Vision Statement

Serving, leading, and advancing health for all.

Mission Statement

In the Catholic, Jesuit tradition of Creighton University, we shall serve humanity by educating occupational therapists, pharmacists and physical therapists who provide compassionate, comprehensive care to individuals and populations. We seek to advance knowledge, promote justice, foster responsible and proactive citizenship and enable positive change. We commit to developing creative and effective leaders dedicated to ethical conduct, interprofessional collaboration and service to others. Members of the School community shall contribute to the improvement of societal health through innovative teaching, learning, research, scholarship and patient/client-centered care. 

Goals and Objectives

Creighton University exists to educate its students with a view to their intellectual development, social consciousness, physical and emotional well-being, cultural awareness and appreciation, and spiritual enrichment. Creighton contributes to the publics good through teaching and research, and offers numerous opportunities to serve and lead.

Creighton is one of the nation's 28 independent Jesuit institutions of higher learning. It has behind it a pattern of more than four centuries of Jesuit teaching. The Order's focus has always been upon the total person, an approach that includes development of each student's talents to assure that he or she can meet both material and spiritual needs.

Members of every denomination are enrolled in, and welcome to, all courses in the University. While Creighton fosters learning in a Christian-oriented setting and challenges students to reflect on transcendental truths, students are not required to participate in religious services or activities.

All educational programs of Creighton University are open to both men and women.

The School of Pharmacy and Health Professions gives its students a broad education in preclinical and clinical disciplines that serve as a basis for meeting the present and future demands of the professions of pharmacy, occupational therapy, and physical therapy. The graduate of the Doctor of Pharmacy, Doctor of Occupational Therapy and Doctor of Physical Therapy programs at Creighton University represent the highest level of professional practice that the educational resources of the University are capable of providing. Graduates must also possess all technical, professional, moral and ethical capabilities prescribed for practitioners by each accrediting agency.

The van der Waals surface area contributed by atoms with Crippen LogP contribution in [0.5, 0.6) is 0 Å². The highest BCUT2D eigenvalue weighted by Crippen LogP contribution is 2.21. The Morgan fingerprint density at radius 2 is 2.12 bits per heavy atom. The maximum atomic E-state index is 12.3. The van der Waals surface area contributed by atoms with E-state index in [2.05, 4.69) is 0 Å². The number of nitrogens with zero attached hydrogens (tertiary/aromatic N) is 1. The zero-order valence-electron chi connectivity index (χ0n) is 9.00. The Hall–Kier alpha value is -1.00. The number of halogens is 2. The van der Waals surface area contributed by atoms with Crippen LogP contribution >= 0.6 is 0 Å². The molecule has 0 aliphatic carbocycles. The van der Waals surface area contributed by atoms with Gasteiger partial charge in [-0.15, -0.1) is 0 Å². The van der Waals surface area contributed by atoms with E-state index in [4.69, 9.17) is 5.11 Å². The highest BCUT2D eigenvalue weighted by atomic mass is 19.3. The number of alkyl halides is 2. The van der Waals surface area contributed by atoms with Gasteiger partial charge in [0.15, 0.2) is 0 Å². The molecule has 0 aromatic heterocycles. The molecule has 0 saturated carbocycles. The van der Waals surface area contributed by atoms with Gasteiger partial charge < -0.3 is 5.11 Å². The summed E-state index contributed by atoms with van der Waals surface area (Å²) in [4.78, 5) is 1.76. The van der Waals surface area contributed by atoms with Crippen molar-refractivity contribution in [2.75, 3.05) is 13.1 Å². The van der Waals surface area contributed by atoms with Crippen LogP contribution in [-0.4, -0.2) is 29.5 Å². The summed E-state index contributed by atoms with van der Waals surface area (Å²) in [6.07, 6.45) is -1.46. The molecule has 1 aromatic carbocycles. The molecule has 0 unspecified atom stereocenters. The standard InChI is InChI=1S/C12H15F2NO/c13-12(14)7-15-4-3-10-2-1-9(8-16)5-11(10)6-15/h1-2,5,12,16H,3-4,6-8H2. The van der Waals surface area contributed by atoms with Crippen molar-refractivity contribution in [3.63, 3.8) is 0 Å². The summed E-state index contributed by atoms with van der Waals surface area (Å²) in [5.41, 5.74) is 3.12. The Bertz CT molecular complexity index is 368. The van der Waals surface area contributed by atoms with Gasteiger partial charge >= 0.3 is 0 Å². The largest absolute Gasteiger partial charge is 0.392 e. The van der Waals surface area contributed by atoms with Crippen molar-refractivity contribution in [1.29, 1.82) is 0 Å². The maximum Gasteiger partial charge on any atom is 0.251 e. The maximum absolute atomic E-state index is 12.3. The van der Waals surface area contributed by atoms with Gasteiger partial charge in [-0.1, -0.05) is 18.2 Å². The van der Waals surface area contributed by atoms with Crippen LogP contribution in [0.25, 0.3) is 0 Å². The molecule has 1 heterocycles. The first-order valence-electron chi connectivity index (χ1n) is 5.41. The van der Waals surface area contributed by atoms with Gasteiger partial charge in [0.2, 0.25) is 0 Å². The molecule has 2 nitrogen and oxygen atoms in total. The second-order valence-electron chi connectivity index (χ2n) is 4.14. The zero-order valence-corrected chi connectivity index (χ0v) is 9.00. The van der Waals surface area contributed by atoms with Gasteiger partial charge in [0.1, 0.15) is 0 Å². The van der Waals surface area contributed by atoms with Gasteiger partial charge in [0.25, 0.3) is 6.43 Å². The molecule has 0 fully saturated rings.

The curricula are intended to meet the professional, moral, economic, and social responsibilities of these professions and, at the same time, provide the background to stimulate interest in graduate studies and continuing education. With graduate preparation, positions are available in industry, administration, and academia.

University Learning Outcomes

The University Assessment Committee has articulated six university-level outcomes that are common to all undergraduate, graduate, and professional student experience.

School of Pharmacy and Health Professions Assessment Goals

  • Graduates must possess all the scientific, technical, professional, moral and ethical capabilities required for meeting current and future societal needs.  Clinical doctoral level education represents the highest level of professional preparation and serves as the entry-level degree across disciplines within the School.
  • Professional preparation will be focused on developing a shared set of core abilities in the areas listed below.  These core abilities are derived from shared faculty acceptance of their importance.
  • Professional formation/ critical self-reflection
  • Communication skills/ information management
  • Critical thinking/ clinical judgment
  • Life long learning/ professional development
  • Professional ethics/ moral agency/ responsibility
  • Social awareness/ leadership/advocacy
  • The core abilities are enhanced and enriched by incorporation of these Ignatian core values in educating health professionals:
  • Cura Personalis (personal concern for the individual)
  • Magis (striving toward excellence; seeking the greater good)
  • Women and men for and with others (promotion of social justice, service to communities)
  • Contemplation-in-action (mindfulness, critical self-reflection and ethical decision-making)